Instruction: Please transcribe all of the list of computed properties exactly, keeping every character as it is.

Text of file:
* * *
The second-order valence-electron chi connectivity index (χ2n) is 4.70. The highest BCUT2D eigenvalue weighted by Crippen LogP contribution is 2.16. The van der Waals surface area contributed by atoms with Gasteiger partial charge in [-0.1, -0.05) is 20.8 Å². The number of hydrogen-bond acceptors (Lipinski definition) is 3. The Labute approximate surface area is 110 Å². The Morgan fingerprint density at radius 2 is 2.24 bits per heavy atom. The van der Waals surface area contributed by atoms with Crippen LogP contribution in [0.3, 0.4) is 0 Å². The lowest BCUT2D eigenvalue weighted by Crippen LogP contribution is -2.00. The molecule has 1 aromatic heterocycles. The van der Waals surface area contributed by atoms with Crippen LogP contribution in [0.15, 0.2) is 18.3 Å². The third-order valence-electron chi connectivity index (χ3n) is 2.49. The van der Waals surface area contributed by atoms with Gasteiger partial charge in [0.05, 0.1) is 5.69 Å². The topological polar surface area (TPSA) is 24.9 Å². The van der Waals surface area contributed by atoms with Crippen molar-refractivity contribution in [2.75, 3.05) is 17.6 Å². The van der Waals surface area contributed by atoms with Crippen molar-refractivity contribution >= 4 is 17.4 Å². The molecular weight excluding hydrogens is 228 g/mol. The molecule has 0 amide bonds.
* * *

The second-order valence-electron chi connectivity index (χ2n) is 4.70. The highest BCUT2D eigenvalue weighted by Crippen LogP contribution is 2.16. The van der Waals surface area contributed by atoms with Gasteiger partial charge in [-0.1, -0.05) is 20.8 Å². The number of hydrogen-bond acceptors (Lipinski definition) is 3. The Labute approximate surface area is 110 Å². The Morgan fingerprint density at radius 2 is 2.24 bits per heavy atom. The van der Waals surface area contributed by atoms with Crippen LogP contribution in [0.3, 0.4) is 0 Å². The lowest BCUT2D eigenvalue weighted by Crippen LogP contribution is -2.00. The molecule has 1 aromatic heterocycles. The van der Waals surface area contributed by atoms with Crippen LogP contribution in [0.15, 0.2) is 18.3 Å². The third-order valence-electron chi connectivity index (χ3n) is 2.49. The van der Waals surface area contributed by atoms with Gasteiger partial charge in [0.05, 0.1) is 5.69 Å². The topological polar surface area (TPSA) is 24.9 Å². The van der Waals surface area contributed by atoms with Crippen molar-refractivity contribution in [2.75, 3.05) is 17.6 Å². The van der Waals surface area contributed by atoms with Crippen molar-refractivity contribution >= 4 is 17.4 Å². The molecular weight excluding hydrogens is 228 g/mol. The molecule has 0 amide bonds.